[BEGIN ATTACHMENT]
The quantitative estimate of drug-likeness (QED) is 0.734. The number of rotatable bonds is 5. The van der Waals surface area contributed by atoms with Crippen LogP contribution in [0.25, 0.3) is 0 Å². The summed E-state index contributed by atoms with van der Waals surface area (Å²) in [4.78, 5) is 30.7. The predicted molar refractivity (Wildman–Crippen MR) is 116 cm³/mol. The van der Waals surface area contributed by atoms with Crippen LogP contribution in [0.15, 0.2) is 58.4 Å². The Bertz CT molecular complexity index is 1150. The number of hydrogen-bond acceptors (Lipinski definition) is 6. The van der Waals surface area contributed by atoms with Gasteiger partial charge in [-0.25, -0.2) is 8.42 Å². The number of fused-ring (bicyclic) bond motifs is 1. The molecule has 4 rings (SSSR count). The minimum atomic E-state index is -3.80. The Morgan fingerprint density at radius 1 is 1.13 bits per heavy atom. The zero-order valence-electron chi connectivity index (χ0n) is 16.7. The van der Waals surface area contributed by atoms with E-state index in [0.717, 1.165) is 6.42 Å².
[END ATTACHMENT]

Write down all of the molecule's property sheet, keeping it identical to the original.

The quantitative estimate of drug-likeness (QED) is 0.734. The number of rotatable bonds is 5. The van der Waals surface area contributed by atoms with Crippen LogP contribution in [0.25, 0.3) is 0 Å². The summed E-state index contributed by atoms with van der Waals surface area (Å²) in [4.78, 5) is 30.7. The predicted molar refractivity (Wildman–Crippen MR) is 116 cm³/mol. The van der Waals surface area contributed by atoms with Crippen LogP contribution in [0.15, 0.2) is 58.4 Å². The Bertz CT molecular complexity index is 1150. The number of hydrogen-bond acceptors (Lipinski definition) is 6. The van der Waals surface area contributed by atoms with Gasteiger partial charge in [-0.25, -0.2) is 8.42 Å². The number of fused-ring (bicyclic) bond motifs is 1. The molecule has 4 rings (SSSR count). The minimum atomic E-state index is -3.80. The Morgan fingerprint density at radius 1 is 1.13 bits per heavy atom. The zero-order valence-electron chi connectivity index (χ0n) is 16.7. The van der Waals surface area contributed by atoms with E-state index in [0.717, 1.165) is 6.42 Å².